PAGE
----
After delivering the letter, Paul and Barnabas stayed in Antioch for a while, but then decided to go back through the towns that they had visited on their missionary journey to encourage the believers and strengthen the churches that they had planted.

Now, you would think that being an encourager would always be an advantage and a strength. However, we here find that being an encourager has its down side…

Acts 15:36-41
36 Some time later Paul said to Barnabas, “Let us go back and visit the believers in all the towns where we preached the word of the Lord and see how they are doing.” 37 Barnabas wanted to take John, also called Mark, with them, 38 but Paul did not think it wise to take him, because he had deserted them in Pamphylia and had not continued with them in the work. 39 They had such a sharp disagreement that they parted company. Barnabas took Mark and sailed for Cyprus, 40 but Paul chose Silas and left, commended by the believers to the grace of the Lord. 41 He went through Syria and Cilicia, strengthening the churches.

Being an encourager becomes a weakness whenever you see the potential in someone that others do not see or do not value. Barnabas saw great value in the ministry of John Mark, however, Paul only saw his past mistake of deserting the missionary journey that they were once on together.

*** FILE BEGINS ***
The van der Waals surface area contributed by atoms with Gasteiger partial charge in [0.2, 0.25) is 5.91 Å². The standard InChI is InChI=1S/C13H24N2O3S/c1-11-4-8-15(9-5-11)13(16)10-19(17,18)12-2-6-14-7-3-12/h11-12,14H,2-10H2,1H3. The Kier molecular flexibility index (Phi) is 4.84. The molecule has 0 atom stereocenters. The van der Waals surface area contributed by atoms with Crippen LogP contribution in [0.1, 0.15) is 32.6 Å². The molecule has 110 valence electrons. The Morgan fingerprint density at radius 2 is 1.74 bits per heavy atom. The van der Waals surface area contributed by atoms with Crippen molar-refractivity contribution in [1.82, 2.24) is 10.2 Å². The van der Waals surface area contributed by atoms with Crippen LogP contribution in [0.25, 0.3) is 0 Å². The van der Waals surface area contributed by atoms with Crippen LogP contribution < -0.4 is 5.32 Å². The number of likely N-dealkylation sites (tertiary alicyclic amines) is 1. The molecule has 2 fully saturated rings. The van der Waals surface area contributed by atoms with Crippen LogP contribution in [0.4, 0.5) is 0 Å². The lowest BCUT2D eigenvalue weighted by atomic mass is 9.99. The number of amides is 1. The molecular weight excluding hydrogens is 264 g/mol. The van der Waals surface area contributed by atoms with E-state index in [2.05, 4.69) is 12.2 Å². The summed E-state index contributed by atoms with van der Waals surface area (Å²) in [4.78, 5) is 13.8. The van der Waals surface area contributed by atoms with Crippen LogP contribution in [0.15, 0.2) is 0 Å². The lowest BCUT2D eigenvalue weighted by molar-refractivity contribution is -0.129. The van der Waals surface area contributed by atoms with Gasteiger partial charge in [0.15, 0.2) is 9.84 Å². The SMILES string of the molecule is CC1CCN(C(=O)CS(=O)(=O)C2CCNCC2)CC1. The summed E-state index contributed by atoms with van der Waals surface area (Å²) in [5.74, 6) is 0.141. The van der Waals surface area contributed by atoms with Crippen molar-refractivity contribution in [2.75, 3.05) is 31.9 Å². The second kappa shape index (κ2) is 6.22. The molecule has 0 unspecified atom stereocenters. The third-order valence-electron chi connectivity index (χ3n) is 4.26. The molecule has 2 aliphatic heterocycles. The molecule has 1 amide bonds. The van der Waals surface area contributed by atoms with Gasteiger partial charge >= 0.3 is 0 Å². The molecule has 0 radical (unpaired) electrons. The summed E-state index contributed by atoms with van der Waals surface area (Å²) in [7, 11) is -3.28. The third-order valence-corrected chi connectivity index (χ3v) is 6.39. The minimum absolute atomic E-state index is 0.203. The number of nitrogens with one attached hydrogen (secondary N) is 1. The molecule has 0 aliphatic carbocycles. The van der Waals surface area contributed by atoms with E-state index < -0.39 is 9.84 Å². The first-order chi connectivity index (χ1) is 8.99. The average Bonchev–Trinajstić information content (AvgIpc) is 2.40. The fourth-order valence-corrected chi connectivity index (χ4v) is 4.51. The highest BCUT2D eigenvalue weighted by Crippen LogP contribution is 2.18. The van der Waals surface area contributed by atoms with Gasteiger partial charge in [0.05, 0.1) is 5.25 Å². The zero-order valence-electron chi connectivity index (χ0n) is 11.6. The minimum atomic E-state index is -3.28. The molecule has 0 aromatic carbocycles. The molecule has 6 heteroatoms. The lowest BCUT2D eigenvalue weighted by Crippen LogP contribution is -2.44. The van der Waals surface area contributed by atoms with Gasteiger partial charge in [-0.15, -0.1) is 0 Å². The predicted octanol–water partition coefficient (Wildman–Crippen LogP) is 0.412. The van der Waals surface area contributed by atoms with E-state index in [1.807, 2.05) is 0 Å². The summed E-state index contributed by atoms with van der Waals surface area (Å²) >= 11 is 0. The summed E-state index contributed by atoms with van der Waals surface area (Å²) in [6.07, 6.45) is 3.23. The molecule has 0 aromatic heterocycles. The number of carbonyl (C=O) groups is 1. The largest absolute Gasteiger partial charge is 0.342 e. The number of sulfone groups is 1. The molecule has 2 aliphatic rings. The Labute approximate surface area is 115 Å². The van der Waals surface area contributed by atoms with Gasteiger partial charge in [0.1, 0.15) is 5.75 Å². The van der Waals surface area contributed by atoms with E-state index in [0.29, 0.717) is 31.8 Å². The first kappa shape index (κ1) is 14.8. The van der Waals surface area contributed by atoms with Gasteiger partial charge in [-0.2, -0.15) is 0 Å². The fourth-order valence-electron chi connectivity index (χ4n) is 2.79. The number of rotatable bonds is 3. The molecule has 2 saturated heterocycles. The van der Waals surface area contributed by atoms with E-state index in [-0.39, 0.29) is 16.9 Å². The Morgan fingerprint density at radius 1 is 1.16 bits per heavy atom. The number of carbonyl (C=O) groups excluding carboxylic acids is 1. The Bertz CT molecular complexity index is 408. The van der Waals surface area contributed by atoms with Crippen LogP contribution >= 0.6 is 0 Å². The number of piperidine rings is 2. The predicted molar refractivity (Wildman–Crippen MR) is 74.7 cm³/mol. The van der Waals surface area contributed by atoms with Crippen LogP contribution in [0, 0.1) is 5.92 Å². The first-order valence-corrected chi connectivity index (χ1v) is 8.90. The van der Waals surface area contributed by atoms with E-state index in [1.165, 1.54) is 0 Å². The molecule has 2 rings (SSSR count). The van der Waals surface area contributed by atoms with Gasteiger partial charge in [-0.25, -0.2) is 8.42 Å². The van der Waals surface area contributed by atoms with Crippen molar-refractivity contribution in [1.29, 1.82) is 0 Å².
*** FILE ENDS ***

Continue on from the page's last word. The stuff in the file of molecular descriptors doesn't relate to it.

You can imagine just how torn and frustrated Barnabas must have been in that moment. He had been through so much with Paul, encouraging him through it all. However, he also felt that the Holy Spirit wanted him to encourage John Mark. Likely fueled by his frustration with Paul, Barnabas decided to take John Mark off to Cyprus and Paul left with Silas to Syria.

However, God always has a plan, even in the midst of dispute. Because these two teams split up, their efforts were multiplied and even more people and churches were encouraged and built up!

This morning, I felt that God wanted us to look to the example that Barnabas set. He faced pain, unmet expectations, disappointment, heated debates, and even faced death. However, He never gave up. He considered being a follower of Christ and leading others to Christ a far more valuable goal than his own life in every regard. He gave others a very simple gift, encouragement.

Who is God challenging you to encourage this morning? It may not be a popular decision to make. Others may not see that person worth your time. However, the Holy Spirit has shown you the value and worth of that person. The Holy Spirit has shown you the potential in that person. I encourage you to lay down your own life, disregard the voice of those around you, and follow the leading of the Holy Spirit. Encourage that person and leave the rest up to God. You never know what God is able to do through your life as you offer up the simple gift of encouragement to others!

Encouragement is so empowering! Just one, simple encouraging comment can turn hopelessness to hope, weakness to strength, death to life. Get out there this week and encourage someone!